and finally...yes this is the last...be always aware that sadly, your job is to train them up so that you can let them go. This is a really difficult one for me and as my boy is only 11 I'm not there yet. I'll let you know how I do!

Congratulations again to you both! You're gonna be great!!

New York Sue
December 17th, 2013, 01:02 AM
And what Wendy said!
AWESOME.

ilive2craft2
December 17th, 2013, 01:08 AM
Lots of great advice above. I know you will both be great parents - Sawyer is a lucky guy! Love his sonogram pic. :)

bhaggerty
December 17th, 2013, 02:05 AM
My 2 top books ( be careful there are some not-so-good ones!) are

1. Birth to 5 Years (American Academy of Pediatrics)
2. (On Becoming) Baby Wise

and what everyone else already said!

Wwena
December 17th, 2013, 05:13 AM
I've not read the other posts, so I might be saying someone else already said - or contradict it haha! Be that as it may...

I have two children, ages 6 and 4 (almost 7 and 5). I live in Sweden where we have the best parental leave (and support) package in the world, meaning we can stay home with the kids a lot, during their first years. Our society is built around both parents working, with high taxes (highest in the world depending on how you measure) and a solid social safety net which for one thing means no costs whatsoever for healthcare for the children (we pay for medicines etc but not for care). So the practicalities are a bit different and I'm sure you know what to do about that (what insurance to get etc). Some things are universal though and I will try and address those. :)

- Don't sweat it if the breast feeding doesn't work. In our part of the world, where we have clean water and lots of it, and there are no actual drawbacks to giving the baby formula instead. There are soooo many beliefs around this still and it's really strange, since they have been disproven again and again. Breastfeeding didn't work well with my first child and that was a HUGE deal for me since I strongly felt I was supposed to breastfeed or I was a bad mother (even the nurse at our local clinic gave me that idea). Since then I've read up on the subject and was much more relaxed about it (although I still get mad thinking about how the nurse told me to keep at the breastfeeding instead of giving formula even though my daughter was actually loosing weight!). Kids (and mothers) are different and it worked really great with my second child, go figure. A combination of him having a different way and me being more relaxed, I think. :) Basically, whatever your wife want to do, be supportive! Help her decide on facts instead of social pressure, if there is any.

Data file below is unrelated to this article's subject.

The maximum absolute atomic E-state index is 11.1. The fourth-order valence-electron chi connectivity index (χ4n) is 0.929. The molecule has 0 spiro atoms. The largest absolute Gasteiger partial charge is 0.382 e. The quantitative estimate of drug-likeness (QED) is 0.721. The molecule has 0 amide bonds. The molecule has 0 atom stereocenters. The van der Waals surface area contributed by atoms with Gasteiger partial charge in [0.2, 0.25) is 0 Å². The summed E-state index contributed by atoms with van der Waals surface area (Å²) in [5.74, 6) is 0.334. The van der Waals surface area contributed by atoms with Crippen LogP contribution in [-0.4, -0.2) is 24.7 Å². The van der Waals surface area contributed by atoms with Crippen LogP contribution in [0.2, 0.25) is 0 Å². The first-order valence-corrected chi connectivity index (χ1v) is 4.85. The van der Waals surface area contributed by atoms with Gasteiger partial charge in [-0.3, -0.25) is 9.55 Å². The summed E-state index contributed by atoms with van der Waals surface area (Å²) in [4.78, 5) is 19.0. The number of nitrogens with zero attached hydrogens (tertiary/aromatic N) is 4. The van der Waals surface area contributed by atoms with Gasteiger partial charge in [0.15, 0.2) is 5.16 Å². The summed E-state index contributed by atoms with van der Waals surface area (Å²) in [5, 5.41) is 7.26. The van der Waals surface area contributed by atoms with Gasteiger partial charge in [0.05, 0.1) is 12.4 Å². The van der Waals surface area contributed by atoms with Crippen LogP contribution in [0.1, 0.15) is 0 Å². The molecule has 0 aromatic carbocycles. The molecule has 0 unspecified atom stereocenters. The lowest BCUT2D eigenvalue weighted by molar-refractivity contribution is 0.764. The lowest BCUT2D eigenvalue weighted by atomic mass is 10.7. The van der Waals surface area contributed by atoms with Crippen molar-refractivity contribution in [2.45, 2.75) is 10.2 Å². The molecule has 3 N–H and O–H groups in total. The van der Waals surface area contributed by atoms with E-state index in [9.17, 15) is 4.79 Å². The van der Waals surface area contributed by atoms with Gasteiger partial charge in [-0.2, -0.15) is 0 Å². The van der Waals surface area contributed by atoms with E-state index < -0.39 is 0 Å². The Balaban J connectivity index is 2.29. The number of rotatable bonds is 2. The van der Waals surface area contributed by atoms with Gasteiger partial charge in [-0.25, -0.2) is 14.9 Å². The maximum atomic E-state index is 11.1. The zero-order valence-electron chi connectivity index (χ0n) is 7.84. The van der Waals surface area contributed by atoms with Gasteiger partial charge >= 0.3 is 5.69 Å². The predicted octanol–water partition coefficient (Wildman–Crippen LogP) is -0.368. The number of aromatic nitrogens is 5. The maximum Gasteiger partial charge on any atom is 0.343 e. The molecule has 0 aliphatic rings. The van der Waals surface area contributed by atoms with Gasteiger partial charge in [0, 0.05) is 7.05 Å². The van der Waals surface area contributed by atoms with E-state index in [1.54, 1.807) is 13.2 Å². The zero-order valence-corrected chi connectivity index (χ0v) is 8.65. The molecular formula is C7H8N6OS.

- A little formula before bedtime might make the baby sleep longer. The breastmilk (generally) gets thinner throughout the day and then thicker again during the night rest (if she gets any! ;) ). Just something to try if the baby wakes up a lot during the first part of the night.
- Don't talk to your baby from what gender it has. I mean, talk to it as a child, not as a boy or a girl. If that makes sense. :) I strongly believe this (along with other things) will help it be whatever it wants in life and not be limited by it's gender.
- Things will change! I'm sure you know this, but it's not until you're in the middle o it that you will see just how much. Talk to your wife once in a while about it, try and give each other some slack and know that you will have more time for each other later. These will be some crazy years! Don't expect anything different. :)

I'm sure you will get loads of good advise so I will leave it at this for now. So glad you asked! That in itself tells me you will be a great dad. :)

dwil23
December 17th, 2013, 06:01 AM
Ryan, I have not taken the time to read through all the other answers, but in a nutshell, I would say to relax and remember that your little bundle of joy is like no other. He is a unique individual - just like you are. Don't try to mold him into something he is not or force a schedule on him that is not suitable to him. There are so many new parents today that believe their child must conform to a schedule that is in some book, somewhere. He may. He may not. And either is fine. As long as he is healthy and thriving, that is what matters.

Wwena
December 17th, 2013, 07:06 AM
You've hit on some really great parenting advice.
As an 28 year veteran L&D nurse, I'd love to give you L&D advice. Assuming you're having a traditional hospital birth....

1. We appreciate that you're educated, we really do. It's refreshing... But some people 'overthink' things, and are very rigid with their birthing expectations. Showing up in L&D unit with a 'birthing plan', almost always insures a cesarean. We're really NOT your enemy. If we suggest an epidural or pain med, it may be because it's your best option. You may be holding on, a little bit ' too tight'.

2. Coming to the hospital too early, will only increase intervention. The baby will NOT come faster because you're in the hospital! Wait till labor is well-established. (2-3 minutes, lasting at least 60 seconds, for a couple of hours. Assuming no risks identified....) If you have a whirlpool (or not) tub, and membranes are intact, the tub is a GREAT option! Just keep the temp close to 98.6 degrees.

3. Sometimes, when we're in work-mode, we talk medical speak. If you don't understand, please ask!

4. Try not to get to caught up in the fetal monitor. I'm happy to give you a brief tutorial, but it's my job to watch that, not yours. A brief drop in heart rate, better yet, an acceleration in heart rate, is okay. Often, especially with a maternal position change, the signal quality may become poor, or non-existent. Please, no panic!